By Ludwig Burger and Ben Hirschler
FRANKFURT/LONDON (Reuters) - Pfizer (PFE.N) dampened investors' expectations of a renewed bid for AstraZeneca (AZN.L) on Monday by signing a major cancer drug deal with Germany's Merck KGaA (MRCG.DE), reducing the U.S. firm's need for Astra's products.
Merck will get an upfront payment of $850 million from the U.S. drugmaker for sharing rights to develop its experimental immunotherapy drug with Pfizer. It is also eligible for up to $2 billion in payments based on the medicine's future success.
Merck's MSB0010718C is part of a class of drugs known as anti-PD-L1 therapies, which work by blocking a tumor's ability to evade the immune system's defense.
The exclusive nature of the deal means Pfizer and Merck cannot collaborate with any other drugmaker in the PD-LI or related PD-1 area, unless they jointly agree to do so.
Such immune-boosting medicines represent the hottest area of cancer research and are also a major focus for AstraZeneca, which has a rival anti-PD-L1 product in development called MEDI4736.
Winning access to AstraZeneca's cancer pipeline has been viewed as a major goal for Pfizer, which was unsuccessful with a $118 billion bid for the British group in May. It has a chance to renew its approach under British takeover rules from Nov. 26.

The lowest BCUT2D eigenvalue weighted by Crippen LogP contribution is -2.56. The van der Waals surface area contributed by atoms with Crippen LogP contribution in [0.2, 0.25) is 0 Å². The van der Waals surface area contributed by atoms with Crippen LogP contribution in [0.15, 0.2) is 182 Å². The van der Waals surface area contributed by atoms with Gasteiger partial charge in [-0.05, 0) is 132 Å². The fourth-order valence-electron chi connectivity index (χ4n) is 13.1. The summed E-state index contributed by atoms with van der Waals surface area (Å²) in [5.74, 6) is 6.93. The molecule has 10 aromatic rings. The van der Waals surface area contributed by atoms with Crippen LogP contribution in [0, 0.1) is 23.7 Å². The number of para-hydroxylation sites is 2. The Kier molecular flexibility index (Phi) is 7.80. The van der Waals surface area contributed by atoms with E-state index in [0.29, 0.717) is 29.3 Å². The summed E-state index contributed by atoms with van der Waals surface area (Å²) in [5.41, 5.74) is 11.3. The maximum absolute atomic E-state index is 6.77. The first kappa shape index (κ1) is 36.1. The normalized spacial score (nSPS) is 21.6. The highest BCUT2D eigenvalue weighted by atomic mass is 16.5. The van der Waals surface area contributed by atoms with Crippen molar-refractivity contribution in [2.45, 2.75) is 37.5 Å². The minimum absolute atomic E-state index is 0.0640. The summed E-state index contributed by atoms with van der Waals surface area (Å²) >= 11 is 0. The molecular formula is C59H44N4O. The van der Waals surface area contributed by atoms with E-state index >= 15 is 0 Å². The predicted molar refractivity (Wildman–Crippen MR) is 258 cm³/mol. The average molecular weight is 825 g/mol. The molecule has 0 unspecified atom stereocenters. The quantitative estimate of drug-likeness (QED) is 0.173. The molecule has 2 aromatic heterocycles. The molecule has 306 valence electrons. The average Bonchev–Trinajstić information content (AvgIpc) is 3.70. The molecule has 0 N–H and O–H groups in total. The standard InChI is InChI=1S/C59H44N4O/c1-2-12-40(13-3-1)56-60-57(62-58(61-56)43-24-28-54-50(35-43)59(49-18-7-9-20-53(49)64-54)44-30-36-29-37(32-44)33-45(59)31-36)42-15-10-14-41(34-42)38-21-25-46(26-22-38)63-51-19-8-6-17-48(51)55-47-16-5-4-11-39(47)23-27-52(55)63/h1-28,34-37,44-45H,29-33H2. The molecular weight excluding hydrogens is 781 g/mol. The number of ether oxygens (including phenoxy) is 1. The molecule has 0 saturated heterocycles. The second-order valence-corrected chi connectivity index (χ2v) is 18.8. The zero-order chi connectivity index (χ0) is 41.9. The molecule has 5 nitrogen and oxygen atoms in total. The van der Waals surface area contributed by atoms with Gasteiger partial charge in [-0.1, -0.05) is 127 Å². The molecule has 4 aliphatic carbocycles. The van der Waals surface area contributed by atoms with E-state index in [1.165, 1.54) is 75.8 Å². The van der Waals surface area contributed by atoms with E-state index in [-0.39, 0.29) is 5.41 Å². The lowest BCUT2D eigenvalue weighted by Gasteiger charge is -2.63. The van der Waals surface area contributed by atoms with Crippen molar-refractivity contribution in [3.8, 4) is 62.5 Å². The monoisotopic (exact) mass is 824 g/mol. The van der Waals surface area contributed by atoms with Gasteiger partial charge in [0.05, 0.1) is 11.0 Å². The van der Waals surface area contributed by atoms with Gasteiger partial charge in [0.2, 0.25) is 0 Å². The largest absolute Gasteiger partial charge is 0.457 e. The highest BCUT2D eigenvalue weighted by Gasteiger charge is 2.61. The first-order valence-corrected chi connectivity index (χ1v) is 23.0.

Shares in Merck jumped 2.4 percent on the news, while AstraZeneca slid 2.2 percent by 0510 ET. The British company's stock had already fallen on Friday after several people familiar with the matter said Pfizer seemed unlikely to renew its approach.
Pfizer said immuno-oncology was "a top priority" for the firm but a spokeswoman said British rules did not allow it to make any comment on its intentions toward AstraZeneca.
As a result of the cost of the deal, Pfizer said it now expected its 2014 reported diluted earnings per share to be between $1.40 and $1.49, compared with $1.50-1.59 indicated previously.
The drugmaker is paying a high price for a medicine that has yet to prove itself in full-scale clinical tests, reflecting intense competition among firms wanting to do a deal, according to Belen Garijo, who will head Merck's healthcare business from next year.
Merck said in September it in talks about a partnership deal for the drug, which is being investigated as a treatment for lung and ovarian cancer, as well as the rare skin cancer Merkel cell carcinoma.
Pfizer and Merck will develop the German company's treatment as a single therapy as well as in combinations with Pfizer's and Merck's portfolio of approved and experimental drug candidates.
Up to 20 high clinical development programs are expected to begin in 2015, including as many as six Phase II or III trials that could be used to seek regulatory approval.
Merck's drug is some way behind rivals from Bristol-Myers Squibb (BMY.N), Roche (ROG.VX), AstraZeneca and U.S. namesake Merck & Co (MRK.N), so advancing it quickly in clinical tests with a deep-pocketed partner such as Pfizer makes good sense, according to analysts at Berenberg Bank.
Pfizer and Merck will jointly fund all development and marketing costs, and will share all revenues. They also agreed to co-promote Pfizer’s Xalkori cancer drug in the United States and other markets.
(Editing by Louise Heavens; editing by David Stamp)